With increased use comes the demand for fewer interactions that allow faster navigation. This can be achieved by using abbreviations, function keys, hidden commands, and macro facilities. Users should be able to customize or tailor the interface to suit their needs so that frequent actions can be achieved through more convenient means. This principle states that the website should incorporate accelerators that are unseen for the average users, but at the same time allow the experts to navigate faster with more frequent actions.

Simply both average users and experts should be able to use your interface in a satisfying experience.



Regular routes are listed on maps, but locals with more knowledge of the area can take shortcuts.
8. Aesthetics and minimalist design

This principle states that the website should not contain any additional or irrelevant information, as it reduces the relative visibility of the relevant units.

Keep the clutter to a minimum. All unnecessary information competes for the limited attention resources of the user, which could inhibit the memory retrieval of relevant information by the user.



An ornate teapot may have excessive decorative elements that can interfere with usability, like an uncomfortable handle or hard-to-wash nozzle.
9. Help users recognize, diagnose and recover from errors

Error messages should be displayed in the simple and direct language in order to accurately identify the problems. Designers should assume that users cannot understand technical terminology and therefore error messages should be expressed in plain language almost always to ensure that nothing is lost in translation. Always make sure that users understand what went wrong and what can be done to fix it.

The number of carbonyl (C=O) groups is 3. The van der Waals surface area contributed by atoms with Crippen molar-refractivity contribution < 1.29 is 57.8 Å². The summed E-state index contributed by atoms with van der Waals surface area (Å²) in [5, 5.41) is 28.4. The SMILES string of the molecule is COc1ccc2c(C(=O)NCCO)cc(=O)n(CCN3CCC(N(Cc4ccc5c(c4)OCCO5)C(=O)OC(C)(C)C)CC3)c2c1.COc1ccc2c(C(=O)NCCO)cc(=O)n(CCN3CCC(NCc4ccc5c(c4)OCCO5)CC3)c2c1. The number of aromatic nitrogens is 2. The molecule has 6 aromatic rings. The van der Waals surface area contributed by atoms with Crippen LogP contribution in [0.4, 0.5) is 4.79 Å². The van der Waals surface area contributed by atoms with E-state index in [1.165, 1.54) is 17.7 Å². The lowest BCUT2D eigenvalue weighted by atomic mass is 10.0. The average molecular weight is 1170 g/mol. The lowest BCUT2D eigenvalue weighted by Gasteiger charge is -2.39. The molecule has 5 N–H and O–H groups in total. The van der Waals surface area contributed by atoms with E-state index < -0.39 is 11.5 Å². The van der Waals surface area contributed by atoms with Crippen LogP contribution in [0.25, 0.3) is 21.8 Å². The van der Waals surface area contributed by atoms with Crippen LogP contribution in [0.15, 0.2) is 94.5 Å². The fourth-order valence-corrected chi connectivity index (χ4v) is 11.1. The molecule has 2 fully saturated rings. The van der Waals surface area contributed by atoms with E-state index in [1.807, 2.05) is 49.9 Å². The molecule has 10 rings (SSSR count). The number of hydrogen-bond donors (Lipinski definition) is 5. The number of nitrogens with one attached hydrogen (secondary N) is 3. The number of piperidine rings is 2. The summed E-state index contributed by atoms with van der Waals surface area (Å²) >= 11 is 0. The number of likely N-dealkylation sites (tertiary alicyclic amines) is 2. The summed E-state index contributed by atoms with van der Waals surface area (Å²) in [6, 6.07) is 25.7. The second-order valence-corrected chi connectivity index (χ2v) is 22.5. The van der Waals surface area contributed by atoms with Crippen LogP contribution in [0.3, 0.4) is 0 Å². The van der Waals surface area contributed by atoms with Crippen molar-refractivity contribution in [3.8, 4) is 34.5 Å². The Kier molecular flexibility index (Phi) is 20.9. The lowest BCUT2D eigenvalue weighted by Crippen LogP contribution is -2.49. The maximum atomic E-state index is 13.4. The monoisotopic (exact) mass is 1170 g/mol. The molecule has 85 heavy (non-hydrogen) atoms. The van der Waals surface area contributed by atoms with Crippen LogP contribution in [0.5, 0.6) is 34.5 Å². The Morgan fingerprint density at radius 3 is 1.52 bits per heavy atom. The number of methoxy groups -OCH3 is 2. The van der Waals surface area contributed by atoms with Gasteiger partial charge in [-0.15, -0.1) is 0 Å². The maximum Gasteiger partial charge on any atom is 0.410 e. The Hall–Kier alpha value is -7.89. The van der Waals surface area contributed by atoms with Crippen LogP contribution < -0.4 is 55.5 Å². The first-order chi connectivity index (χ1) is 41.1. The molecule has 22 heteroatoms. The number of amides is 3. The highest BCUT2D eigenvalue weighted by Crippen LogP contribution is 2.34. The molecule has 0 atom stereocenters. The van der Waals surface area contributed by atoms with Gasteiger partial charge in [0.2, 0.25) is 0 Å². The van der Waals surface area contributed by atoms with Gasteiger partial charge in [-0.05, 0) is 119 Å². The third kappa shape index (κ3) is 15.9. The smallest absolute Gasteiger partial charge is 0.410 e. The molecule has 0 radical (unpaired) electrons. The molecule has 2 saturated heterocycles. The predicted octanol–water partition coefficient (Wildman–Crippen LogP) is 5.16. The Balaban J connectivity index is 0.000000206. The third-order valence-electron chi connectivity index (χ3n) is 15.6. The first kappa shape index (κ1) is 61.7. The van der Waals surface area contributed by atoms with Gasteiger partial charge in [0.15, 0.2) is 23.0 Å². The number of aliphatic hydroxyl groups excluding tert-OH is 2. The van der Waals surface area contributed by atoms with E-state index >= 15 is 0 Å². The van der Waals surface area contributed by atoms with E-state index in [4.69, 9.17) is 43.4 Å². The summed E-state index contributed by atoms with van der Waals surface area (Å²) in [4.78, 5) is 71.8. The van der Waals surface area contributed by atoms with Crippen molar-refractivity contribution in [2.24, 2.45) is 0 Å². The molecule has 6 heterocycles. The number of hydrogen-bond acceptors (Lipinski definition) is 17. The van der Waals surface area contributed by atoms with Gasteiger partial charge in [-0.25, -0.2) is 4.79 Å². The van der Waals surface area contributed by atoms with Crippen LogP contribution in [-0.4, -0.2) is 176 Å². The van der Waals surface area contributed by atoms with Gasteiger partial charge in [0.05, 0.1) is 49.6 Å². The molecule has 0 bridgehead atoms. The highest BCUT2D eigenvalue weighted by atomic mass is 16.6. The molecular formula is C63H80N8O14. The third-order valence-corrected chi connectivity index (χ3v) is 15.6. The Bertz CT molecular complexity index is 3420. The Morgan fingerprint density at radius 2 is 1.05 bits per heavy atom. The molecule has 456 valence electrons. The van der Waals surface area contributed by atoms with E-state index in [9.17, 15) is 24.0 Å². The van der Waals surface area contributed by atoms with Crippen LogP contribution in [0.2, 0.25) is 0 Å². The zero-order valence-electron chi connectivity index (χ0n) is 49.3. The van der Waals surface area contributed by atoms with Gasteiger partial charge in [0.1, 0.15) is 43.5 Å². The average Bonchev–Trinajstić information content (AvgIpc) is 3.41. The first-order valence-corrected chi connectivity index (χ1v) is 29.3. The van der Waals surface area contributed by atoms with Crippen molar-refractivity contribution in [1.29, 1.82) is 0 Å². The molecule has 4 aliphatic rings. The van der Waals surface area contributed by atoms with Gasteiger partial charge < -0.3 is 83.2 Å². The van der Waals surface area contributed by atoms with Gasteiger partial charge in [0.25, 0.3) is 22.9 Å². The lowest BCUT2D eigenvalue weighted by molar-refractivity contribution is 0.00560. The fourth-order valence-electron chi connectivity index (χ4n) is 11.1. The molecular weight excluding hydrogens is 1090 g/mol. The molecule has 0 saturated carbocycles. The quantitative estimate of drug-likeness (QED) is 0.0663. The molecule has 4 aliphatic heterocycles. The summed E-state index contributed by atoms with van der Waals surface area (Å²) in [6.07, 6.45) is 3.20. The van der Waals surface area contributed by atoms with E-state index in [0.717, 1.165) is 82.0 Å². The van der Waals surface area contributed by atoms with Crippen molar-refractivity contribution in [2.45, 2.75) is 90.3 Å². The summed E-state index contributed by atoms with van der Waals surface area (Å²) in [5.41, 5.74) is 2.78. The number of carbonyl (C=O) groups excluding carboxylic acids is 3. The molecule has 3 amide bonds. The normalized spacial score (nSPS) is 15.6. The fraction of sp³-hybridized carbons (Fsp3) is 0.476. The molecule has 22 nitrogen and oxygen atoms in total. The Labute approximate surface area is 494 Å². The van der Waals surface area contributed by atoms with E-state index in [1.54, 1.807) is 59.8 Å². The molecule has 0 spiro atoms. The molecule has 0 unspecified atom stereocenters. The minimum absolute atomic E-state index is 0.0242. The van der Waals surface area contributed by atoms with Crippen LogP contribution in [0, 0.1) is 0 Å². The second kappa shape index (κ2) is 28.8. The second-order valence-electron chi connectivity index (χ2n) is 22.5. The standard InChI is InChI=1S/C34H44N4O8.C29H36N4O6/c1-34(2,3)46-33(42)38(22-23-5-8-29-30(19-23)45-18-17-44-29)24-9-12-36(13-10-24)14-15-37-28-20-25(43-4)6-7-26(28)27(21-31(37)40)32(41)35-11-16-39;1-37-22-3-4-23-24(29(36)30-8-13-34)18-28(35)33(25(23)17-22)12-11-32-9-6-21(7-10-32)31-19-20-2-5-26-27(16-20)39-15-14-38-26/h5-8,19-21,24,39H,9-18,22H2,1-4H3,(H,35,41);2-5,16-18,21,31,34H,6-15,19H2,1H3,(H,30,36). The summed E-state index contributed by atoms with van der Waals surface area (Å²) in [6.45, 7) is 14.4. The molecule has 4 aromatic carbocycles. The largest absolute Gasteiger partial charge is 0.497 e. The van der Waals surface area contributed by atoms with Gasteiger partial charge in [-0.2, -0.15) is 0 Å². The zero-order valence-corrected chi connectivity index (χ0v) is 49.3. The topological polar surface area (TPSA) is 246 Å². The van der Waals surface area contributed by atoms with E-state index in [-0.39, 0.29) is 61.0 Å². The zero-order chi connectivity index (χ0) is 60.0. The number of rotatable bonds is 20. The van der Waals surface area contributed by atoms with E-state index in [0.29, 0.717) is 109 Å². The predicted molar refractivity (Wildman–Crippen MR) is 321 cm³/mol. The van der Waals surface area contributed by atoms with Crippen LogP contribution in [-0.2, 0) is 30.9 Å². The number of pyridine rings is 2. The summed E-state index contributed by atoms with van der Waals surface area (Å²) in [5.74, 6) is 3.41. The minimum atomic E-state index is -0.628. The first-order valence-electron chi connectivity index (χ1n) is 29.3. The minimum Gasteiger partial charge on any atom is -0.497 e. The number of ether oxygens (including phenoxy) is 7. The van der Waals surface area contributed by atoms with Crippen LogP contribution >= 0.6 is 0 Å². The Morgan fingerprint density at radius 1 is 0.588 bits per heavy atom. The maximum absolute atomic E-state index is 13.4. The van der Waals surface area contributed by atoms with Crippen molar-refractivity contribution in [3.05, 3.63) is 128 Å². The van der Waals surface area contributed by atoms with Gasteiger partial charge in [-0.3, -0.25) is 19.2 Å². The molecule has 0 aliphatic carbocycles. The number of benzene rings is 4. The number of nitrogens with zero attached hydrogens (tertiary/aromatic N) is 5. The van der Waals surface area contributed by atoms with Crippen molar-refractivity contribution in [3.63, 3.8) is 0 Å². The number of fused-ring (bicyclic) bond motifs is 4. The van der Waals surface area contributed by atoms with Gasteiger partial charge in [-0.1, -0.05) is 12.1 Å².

Wrong-way signs on the road remind drivers that they are heading in the wrong direction and ask them to stop.
10. Help and documentation

Ideally, we prefer users to navigate the system without having to resort to documentation. However, relying on the type of solution, documentation, may additionally be necessary. When users require help, make sure it is easily located, specific to the task at hand, and worked in a way that will guide them through the necessary steps in the direction of a solution to the issue they are experiencing.



Information kiosks at airports are easily recognizable and solve customers’ problems in context and immediately.

Advantages and Disadvantages of a Heuristic Evaluation

A heuristic evaluation should not replace usability testing. Although the heuristic relates to criteria that affect your site’s usability, the issues identified in a heuristics evaluation are different from those found in usability testing.


  • Uncovers many usability problems and significantly improves a product’s UX
  • You can obtain feedback early in the design process.
  • Heuristics can help the evaluators focus on specific problems (i.e., lack of system feedback, poor discoverability, error prevention, etc.)
  • Evaluating designs using a set of heuristics can help identify usability problems with specific user flows and determine the impact on the overall user experience.


  • It requires knowledge and experience to apply the heuristics effectively.
  • Trained usability experts are sometimes hard to find and can be expensive.
  • The value of issues uncovered by evaluators is limited by their skill level.
  • At times, a heuristic evaluation may set off false alarms: Issues that would not necessarily have a negative effect on the overall UX if left alone are sometimes flagged to be fixed.
  • Heuristic evaluation is based on prejudged notions of what makes “good” usability.